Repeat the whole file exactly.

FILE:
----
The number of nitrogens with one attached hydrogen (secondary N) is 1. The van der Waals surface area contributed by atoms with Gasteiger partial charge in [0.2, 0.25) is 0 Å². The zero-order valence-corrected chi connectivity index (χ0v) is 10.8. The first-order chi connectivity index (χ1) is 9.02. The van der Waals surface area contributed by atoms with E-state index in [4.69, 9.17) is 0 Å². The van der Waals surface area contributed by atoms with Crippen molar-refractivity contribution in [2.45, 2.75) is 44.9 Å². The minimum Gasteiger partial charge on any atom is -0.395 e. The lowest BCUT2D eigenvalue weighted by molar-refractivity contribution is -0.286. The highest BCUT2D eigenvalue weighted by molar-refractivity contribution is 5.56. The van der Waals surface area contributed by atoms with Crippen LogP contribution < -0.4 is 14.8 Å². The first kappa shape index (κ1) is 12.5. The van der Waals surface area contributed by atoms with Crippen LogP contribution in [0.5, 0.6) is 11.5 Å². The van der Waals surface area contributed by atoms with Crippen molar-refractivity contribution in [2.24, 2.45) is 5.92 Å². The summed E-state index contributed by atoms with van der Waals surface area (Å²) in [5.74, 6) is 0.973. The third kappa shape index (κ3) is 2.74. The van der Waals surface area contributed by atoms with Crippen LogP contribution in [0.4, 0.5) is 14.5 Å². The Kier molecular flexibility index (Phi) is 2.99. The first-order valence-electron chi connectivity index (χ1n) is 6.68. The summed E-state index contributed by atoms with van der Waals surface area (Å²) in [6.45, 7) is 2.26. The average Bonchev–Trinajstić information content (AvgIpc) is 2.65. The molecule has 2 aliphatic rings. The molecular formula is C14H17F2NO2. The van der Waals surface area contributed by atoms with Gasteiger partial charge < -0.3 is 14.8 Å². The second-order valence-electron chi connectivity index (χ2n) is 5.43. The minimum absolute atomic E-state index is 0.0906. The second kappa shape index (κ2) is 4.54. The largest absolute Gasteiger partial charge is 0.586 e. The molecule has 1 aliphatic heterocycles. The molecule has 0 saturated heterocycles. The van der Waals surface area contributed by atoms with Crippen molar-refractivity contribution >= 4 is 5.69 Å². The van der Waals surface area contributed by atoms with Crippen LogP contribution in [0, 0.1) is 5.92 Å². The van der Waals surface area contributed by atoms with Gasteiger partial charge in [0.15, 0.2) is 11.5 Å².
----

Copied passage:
The number of nitrogens with one attached hydrogen (secondary N) is 1. The van der Waals surface area contributed by atoms with Gasteiger partial charge in [0.2, 0.25) is 0 Å². The zero-order valence-corrected chi connectivity index (χ0v) is 10.8. The first-order chi connectivity index (χ1) is 9.02. The van der Waals surface area contributed by atoms with E-state index in [4.69, 9.17) is 0 Å². The van der Waals surface area contributed by atoms with Crippen molar-refractivity contribution in [2.45, 2.75) is 44.9 Å². The minimum Gasteiger partial charge on any atom is -0.395 e. The lowest BCUT2D eigenvalue weighted by molar-refractivity contribution is -0.286. The highest BCUT2D eigenvalue weighted by molar-refractivity contribution is 5.56. The van der Waals surface area contributed by atoms with Crippen LogP contribution < -0.4 is 14.8 Å². The first kappa shape index (κ1) is 12.5. The van der Waals surface area contributed by atoms with Crippen LogP contribution in [0.5, 0.6) is 11.5 Å². The van der Waals surface area contributed by atoms with Crippen molar-refractivity contribution in [2.24, 2.45) is 5.92 Å². The summed E-state index contributed by atoms with van der Waals surface area (Å²) in [5.74, 6) is 0.973. The third kappa shape index (κ3) is 2.74. The van der Waals surface area contributed by atoms with Crippen LogP contribution in [0.4, 0.5) is 14.5 Å². The Kier molecular flexibility index (Phi) is 2.99. The first-order valence-electron chi connectivity index (χ1n) is 6.68. The summed E-state index contributed by atoms with van der Waals surface area (Å²) in [6.45, 7) is 2.26. The average Bonchev–Trinajstić information content (AvgIpc) is 2.65. The molecule has 2 aliphatic rings. The molecular formula is C14H17F2NO2. The van der Waals surface area contributed by atoms with Gasteiger partial charge < -0.3 is 14.8 Å². The second-order valence-electron chi connectivity index (χ2n) is 5.43. The minimum absolute atomic E-state index is 0.0906. The second kappa shape index (κ2) is 4.54. The largest absolute Gasteiger partial charge is 0.586 e. The molecule has 1 aliphatic heterocycles. The molecule has 0 saturated heterocycles. The van der Waals surface area contributed by atoms with Crippen molar-refractivity contribution >= 4 is 5.69 Å². The van der Waals surface area contributed by atoms with Crippen LogP contribution in [0, 0.1) is 5.92 Å². The van der Waals surface area contributed by atoms with Gasteiger partial charge in [0.15, 0.2) is 11.5 Å².